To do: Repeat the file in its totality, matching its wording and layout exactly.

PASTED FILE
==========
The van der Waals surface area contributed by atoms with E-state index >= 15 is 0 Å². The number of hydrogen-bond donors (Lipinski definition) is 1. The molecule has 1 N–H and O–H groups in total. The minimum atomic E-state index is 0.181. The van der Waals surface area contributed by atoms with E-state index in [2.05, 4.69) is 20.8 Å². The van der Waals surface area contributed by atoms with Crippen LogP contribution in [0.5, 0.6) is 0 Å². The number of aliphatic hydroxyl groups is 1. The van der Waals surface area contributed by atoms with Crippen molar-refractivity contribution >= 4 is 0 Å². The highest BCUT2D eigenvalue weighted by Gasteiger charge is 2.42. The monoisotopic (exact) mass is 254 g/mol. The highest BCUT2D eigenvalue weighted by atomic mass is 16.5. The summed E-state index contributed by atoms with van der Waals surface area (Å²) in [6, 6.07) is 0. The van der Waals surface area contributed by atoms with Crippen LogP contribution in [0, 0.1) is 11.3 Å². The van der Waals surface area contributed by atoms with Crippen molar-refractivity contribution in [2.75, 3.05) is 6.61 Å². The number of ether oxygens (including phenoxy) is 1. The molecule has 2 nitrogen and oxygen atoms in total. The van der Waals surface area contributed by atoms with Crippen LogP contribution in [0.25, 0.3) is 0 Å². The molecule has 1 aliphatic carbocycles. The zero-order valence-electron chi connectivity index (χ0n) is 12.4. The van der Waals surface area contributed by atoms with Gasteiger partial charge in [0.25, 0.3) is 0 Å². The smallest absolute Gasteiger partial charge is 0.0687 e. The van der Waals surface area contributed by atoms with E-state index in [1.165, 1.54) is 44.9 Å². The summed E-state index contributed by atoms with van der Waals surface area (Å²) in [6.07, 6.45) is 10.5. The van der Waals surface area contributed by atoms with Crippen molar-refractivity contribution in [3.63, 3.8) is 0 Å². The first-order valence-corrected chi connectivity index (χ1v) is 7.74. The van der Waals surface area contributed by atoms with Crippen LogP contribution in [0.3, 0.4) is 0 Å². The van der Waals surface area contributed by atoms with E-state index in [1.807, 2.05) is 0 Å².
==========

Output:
The van der Waals surface area contributed by atoms with E-state index >= 15 is 0 Å². The number of hydrogen-bond donors (Lipinski definition) is 1. The molecule has 1 N–H and O–H groups in total. The minimum atomic E-state index is 0.181. The van der Waals surface area contributed by atoms with E-state index in [2.05, 4.69) is 20.8 Å². The van der Waals surface area contributed by atoms with Crippen LogP contribution in [0.5, 0.6) is 0 Å². The number of aliphatic hydroxyl groups is 1. The van der Waals surface area contributed by atoms with Crippen molar-refractivity contribution >= 4 is 0 Å². The highest BCUT2D eigenvalue weighted by Gasteiger charge is 2.42. The monoisotopic (exact) mass is 254 g/mol. The highest BCUT2D eigenvalue weighted by atomic mass is 16.5. The summed E-state index contributed by atoms with van der Waals surface area (Å²) in [6, 6.07) is 0. The van der Waals surface area contributed by atoms with Crippen LogP contribution in [0, 0.1) is 11.3 Å². The van der Waals surface area contributed by atoms with Crippen molar-refractivity contribution in [2.75, 3.05) is 6.61 Å². The number of ether oxygens (including phenoxy) is 1. The molecule has 2 nitrogen and oxygen atoms in total. The van der Waals surface area contributed by atoms with Crippen LogP contribution in [0.25, 0.3) is 0 Å². The molecule has 1 aliphatic carbocycles. The zero-order valence-electron chi connectivity index (χ0n) is 12.4. The van der Waals surface area contributed by atoms with Gasteiger partial charge in [0.25, 0.3) is 0 Å². The smallest absolute Gasteiger partial charge is 0.0687 e. The van der Waals surface area contributed by atoms with E-state index in [1.165, 1.54) is 44.9 Å². The summed E-state index contributed by atoms with van der Waals surface area (Å²) in [6.07, 6.45) is 10.5. The van der Waals surface area contributed by atoms with Crippen molar-refractivity contribution in [3.63, 3.8) is 0 Å². The first-order valence-corrected chi connectivity index (χ1v) is 7.74. The van der Waals surface area contributed by atoms with Crippen LogP contribution in [0.3, 0.4) is 0 Å². The van der Waals surface area contributed by atoms with E-state index in [1.807, 2.05) is 0 Å².